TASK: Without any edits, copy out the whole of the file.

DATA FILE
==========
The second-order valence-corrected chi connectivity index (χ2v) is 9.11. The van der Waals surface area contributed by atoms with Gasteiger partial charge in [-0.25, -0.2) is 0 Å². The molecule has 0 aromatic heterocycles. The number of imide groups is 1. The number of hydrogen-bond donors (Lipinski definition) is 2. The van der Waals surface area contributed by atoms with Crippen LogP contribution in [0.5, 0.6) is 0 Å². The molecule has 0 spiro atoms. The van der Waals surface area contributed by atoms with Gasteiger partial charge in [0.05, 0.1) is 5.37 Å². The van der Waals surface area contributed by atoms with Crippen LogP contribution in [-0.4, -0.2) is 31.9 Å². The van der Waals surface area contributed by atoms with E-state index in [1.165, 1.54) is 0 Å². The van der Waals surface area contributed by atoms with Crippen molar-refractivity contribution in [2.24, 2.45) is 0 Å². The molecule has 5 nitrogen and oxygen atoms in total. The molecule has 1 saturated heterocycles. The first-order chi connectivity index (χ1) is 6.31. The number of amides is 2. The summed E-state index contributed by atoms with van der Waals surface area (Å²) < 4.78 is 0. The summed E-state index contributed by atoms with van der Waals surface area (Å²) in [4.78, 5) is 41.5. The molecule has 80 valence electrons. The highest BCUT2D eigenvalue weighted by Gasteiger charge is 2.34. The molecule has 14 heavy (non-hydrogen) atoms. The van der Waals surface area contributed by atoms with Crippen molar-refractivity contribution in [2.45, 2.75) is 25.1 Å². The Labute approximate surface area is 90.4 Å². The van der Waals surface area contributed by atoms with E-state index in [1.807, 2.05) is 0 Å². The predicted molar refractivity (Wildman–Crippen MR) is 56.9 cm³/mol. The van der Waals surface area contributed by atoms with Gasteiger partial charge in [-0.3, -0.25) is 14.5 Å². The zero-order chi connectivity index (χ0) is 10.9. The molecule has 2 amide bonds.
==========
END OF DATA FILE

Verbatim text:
The second-order valence-corrected chi connectivity index (χ2v) is 9.11. The van der Waals surface area contributed by atoms with Gasteiger partial charge in [-0.25, -0.2) is 0 Å². The molecule has 0 aromatic heterocycles. The number of imide groups is 1. The number of hydrogen-bond donors (Lipinski definition) is 2. The van der Waals surface area contributed by atoms with Crippen LogP contribution in [0.5, 0.6) is 0 Å². The molecule has 0 spiro atoms. The van der Waals surface area contributed by atoms with Gasteiger partial charge in [0.05, 0.1) is 5.37 Å². The van der Waals surface area contributed by atoms with Crippen LogP contribution in [-0.4, -0.2) is 31.9 Å². The van der Waals surface area contributed by atoms with E-state index in [1.165, 1.54) is 0 Å². The van der Waals surface area contributed by atoms with Crippen molar-refractivity contribution in [2.24, 2.45) is 0 Å². The molecule has 5 nitrogen and oxygen atoms in total. The molecule has 1 saturated heterocycles. The first-order chi connectivity index (χ1) is 6.31. The number of amides is 2. The summed E-state index contributed by atoms with van der Waals surface area (Å²) < 4.78 is 0. The summed E-state index contributed by atoms with van der Waals surface area (Å²) in [4.78, 5) is 41.5. The molecule has 80 valence electrons. The highest BCUT2D eigenvalue weighted by Gasteiger charge is 2.34. The molecule has 14 heavy (non-hydrogen) atoms. The van der Waals surface area contributed by atoms with Crippen molar-refractivity contribution in [2.45, 2.75) is 25.1 Å². The Labute approximate surface area is 90.4 Å². The van der Waals surface area contributed by atoms with E-state index in [1.807, 2.05) is 0 Å². The predicted molar refractivity (Wildman–Crippen MR) is 56.9 cm³/mol. The van der Waals surface area contributed by atoms with Gasteiger partial charge in [-0.3, -0.25) is 14.5 Å². The zero-order chi connectivity index (χ0) is 10.9. The molecule has 2 amide bonds.